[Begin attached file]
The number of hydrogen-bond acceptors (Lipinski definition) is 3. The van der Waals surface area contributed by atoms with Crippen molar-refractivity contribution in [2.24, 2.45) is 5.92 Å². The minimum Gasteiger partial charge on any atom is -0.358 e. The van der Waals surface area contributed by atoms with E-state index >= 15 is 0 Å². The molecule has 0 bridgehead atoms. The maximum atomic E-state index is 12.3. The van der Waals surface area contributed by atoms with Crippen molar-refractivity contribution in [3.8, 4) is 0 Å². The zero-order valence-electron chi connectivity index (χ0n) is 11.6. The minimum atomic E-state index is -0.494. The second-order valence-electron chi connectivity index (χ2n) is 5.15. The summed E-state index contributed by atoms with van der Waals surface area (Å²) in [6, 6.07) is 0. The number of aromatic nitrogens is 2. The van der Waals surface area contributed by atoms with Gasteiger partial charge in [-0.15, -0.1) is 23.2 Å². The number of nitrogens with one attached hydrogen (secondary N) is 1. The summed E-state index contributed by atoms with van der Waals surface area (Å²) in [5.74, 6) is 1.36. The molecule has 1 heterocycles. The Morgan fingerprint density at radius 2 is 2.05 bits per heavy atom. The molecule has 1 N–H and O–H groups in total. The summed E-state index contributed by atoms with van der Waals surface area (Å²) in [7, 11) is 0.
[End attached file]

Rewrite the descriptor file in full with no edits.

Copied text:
The number of hydrogen-bond acceptors (Lipinski definition) is 3. The van der Waals surface area contributed by atoms with Crippen molar-refractivity contribution in [2.24, 2.45) is 5.92 Å². The minimum Gasteiger partial charge on any atom is -0.358 e. The van der Waals surface area contributed by atoms with E-state index >= 15 is 0 Å². The molecule has 0 bridgehead atoms. The maximum atomic E-state index is 12.3. The van der Waals surface area contributed by atoms with Crippen molar-refractivity contribution in [3.8, 4) is 0 Å². The zero-order valence-electron chi connectivity index (χ0n) is 11.6. The minimum atomic E-state index is -0.494. The second-order valence-electron chi connectivity index (χ2n) is 5.15. The summed E-state index contributed by atoms with van der Waals surface area (Å²) in [6, 6.07) is 0. The number of aromatic nitrogens is 2. The van der Waals surface area contributed by atoms with Gasteiger partial charge in [-0.15, -0.1) is 23.2 Å². The number of nitrogens with one attached hydrogen (secondary N) is 1. The summed E-state index contributed by atoms with van der Waals surface area (Å²) in [5.74, 6) is 1.36. The molecule has 1 heterocycles. The Morgan fingerprint density at radius 2 is 2.05 bits per heavy atom. The molecule has 1 N–H and O–H groups in total. The summed E-state index contributed by atoms with van der Waals surface area (Å²) in [7, 11) is 0.